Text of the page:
The financial outlook for nonprofit healthcare facilities in the U.S. has improved enough that the hospital industry should be able to ward off upcoming shifts in government payments and moves by employers to coordinate care toward outpatient services, according to a report from Fitch Ratings.
Most of the nation’s inpatient healthcare facilities are nonprofits. According to Fitch, liquidity levels have improved and the industry has built a solid financial cushion to "absorb potential operating volatility" in 2016.
"Clinical volumes in 2015 were higher than anticipated, primarily reflecting the benefits of increased coverage under the [Affordable Care Act], as well as growth in the Medicare population and a higher level of activity from commercial beneficiaries,” Fitch said in its report. "Providers in Medicaid expansion states experienced particularly higher clinical volumes with material reductions in charity care and bad debt expense. Clinical volumes from Medicare and commercial payors were also fairly solid with inpatient admissions holding steady year over year and higher levels of outpatient activity."
Several leading healthcare executives and analysts offered similar thoughts about the hospital industry at Forbes Healthcare Summit held last week in New York. While healthcare plans and others are concerned about the lack of young people signing up for subsidized private coverage on the public exchanges, there will continue to be growth as more states opt to expand Medicaid under the health law, according to the report. Forbes published a story on the Fitch report over the weekend.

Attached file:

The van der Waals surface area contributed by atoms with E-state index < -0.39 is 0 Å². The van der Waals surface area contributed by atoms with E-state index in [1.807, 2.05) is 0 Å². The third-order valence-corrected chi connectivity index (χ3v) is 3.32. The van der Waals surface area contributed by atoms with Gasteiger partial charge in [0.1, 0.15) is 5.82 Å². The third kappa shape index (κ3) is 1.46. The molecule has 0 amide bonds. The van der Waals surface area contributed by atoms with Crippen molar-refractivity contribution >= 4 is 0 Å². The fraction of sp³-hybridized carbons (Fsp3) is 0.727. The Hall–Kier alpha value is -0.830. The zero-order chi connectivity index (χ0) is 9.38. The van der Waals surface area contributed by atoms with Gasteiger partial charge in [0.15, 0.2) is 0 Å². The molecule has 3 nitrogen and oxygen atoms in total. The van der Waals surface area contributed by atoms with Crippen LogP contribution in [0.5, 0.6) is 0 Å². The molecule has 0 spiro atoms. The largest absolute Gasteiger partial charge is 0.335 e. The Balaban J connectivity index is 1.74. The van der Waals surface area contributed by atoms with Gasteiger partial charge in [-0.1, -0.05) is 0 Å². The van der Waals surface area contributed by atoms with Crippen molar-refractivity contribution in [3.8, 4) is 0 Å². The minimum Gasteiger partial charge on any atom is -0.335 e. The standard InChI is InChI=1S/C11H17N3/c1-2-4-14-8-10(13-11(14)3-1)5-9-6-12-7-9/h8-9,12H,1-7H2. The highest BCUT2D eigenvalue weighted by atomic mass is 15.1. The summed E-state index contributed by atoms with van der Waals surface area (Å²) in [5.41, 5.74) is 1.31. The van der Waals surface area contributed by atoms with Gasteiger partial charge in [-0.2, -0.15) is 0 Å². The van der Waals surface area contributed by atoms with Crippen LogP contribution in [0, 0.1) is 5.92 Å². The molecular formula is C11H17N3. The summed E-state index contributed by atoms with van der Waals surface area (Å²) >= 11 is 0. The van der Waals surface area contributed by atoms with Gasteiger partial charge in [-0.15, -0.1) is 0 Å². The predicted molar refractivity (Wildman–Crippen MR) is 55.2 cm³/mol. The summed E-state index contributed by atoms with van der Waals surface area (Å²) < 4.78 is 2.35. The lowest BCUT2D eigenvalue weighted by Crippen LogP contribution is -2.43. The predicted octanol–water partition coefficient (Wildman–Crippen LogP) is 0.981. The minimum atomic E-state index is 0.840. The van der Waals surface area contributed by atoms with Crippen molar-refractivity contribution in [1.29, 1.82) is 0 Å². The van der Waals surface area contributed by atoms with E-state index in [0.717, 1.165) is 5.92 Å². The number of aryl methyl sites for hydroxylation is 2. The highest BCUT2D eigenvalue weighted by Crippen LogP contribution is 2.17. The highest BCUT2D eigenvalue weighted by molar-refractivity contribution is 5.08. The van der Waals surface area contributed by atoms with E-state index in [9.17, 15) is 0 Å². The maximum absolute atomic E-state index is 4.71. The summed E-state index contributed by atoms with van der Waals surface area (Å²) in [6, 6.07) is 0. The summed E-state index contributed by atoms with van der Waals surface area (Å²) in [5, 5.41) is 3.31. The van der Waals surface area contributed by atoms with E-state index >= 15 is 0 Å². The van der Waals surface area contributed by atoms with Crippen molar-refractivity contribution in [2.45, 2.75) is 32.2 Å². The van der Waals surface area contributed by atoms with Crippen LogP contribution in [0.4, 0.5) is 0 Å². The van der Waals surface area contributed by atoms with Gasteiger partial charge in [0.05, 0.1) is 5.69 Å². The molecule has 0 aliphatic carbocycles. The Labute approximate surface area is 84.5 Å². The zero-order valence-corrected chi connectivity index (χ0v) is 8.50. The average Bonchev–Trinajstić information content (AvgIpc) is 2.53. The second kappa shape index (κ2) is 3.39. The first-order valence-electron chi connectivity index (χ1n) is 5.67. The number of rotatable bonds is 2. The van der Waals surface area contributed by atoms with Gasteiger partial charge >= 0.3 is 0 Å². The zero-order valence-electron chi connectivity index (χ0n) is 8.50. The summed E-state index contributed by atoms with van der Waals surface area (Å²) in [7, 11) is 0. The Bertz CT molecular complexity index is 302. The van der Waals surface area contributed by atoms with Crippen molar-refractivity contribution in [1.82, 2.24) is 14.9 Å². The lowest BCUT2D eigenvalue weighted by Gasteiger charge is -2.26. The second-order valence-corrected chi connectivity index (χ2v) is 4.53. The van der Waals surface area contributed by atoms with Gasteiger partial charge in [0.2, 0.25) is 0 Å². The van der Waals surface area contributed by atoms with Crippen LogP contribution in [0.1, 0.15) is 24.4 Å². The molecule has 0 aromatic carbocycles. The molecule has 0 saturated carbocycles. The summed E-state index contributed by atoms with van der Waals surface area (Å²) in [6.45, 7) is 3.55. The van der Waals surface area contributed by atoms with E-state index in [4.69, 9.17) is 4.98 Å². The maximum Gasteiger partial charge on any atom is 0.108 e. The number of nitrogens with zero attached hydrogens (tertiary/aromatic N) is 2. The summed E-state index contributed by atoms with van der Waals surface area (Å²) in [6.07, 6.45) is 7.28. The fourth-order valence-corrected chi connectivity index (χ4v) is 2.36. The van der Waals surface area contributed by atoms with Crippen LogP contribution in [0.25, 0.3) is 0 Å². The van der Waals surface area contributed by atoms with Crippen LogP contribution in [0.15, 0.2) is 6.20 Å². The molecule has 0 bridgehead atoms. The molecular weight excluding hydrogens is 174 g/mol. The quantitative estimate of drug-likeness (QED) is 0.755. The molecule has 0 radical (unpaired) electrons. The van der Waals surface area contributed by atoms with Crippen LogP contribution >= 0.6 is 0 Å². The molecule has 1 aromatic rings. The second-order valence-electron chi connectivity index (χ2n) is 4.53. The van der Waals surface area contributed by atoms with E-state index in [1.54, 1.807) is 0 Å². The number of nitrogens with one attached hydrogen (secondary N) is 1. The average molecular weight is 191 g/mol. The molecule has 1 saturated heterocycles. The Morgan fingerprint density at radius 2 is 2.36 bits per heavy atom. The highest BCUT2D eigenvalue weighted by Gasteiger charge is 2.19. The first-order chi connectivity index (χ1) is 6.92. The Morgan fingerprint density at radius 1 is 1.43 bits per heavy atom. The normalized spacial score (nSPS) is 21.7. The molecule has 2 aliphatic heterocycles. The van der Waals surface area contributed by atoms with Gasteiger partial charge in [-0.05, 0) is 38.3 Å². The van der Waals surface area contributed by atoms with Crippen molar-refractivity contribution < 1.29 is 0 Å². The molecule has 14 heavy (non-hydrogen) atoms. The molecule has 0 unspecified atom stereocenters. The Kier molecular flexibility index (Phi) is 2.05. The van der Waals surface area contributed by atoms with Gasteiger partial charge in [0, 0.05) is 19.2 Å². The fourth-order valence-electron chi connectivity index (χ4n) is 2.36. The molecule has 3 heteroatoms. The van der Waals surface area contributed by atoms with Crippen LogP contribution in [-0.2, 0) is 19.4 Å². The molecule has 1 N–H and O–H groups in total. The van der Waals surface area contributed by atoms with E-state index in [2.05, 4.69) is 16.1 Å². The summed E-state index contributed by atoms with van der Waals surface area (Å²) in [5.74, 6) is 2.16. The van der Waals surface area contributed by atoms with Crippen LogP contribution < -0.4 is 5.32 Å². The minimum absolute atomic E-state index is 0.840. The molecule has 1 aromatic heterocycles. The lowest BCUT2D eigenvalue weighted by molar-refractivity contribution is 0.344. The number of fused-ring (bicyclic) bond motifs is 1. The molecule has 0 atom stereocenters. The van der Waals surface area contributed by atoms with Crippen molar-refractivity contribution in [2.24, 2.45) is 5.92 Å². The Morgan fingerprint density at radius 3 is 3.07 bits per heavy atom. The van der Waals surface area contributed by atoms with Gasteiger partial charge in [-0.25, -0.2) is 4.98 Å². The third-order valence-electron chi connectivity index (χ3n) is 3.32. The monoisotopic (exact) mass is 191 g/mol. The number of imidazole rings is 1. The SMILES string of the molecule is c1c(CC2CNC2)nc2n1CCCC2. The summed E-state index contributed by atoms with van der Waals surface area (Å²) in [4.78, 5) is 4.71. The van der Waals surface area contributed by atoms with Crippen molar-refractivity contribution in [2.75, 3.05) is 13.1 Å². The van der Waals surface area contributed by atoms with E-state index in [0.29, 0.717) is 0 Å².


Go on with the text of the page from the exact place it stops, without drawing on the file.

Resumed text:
James LeBuhn, senior director in Fitch’s U.S. Public Finance Group said that improving liquidity positions within the nonprofit healthcare sector reflects steady margin performance, lower capital spending and mostly favorable investment returns the last four years.
"As a result, hospital and healthcare providers have greater financial cushion to absorb margin volatility and compression compared to several years ago,” he said.
But the gains might not last as insurers such as Aetna, Anthem, UnitedHealth Group and Blue Cross and Blue Shield plan to shift tens of billions of dollars toward value-based care and away from fee-for-service payments that have helped hospitals. The move to risk-based contracts is expected to build over the next three years.
Jennifer Kim, a director at Fitch, added, "Reimbursement pressures should be relatively benign in 2016, though the sector will over time see a shift of risk from payors like Medicare to providers. Employers will also continue to shift an increasing share of costs onto employees through higher co-pays and deductibles, a development that hospitals are learning to adapt to as well."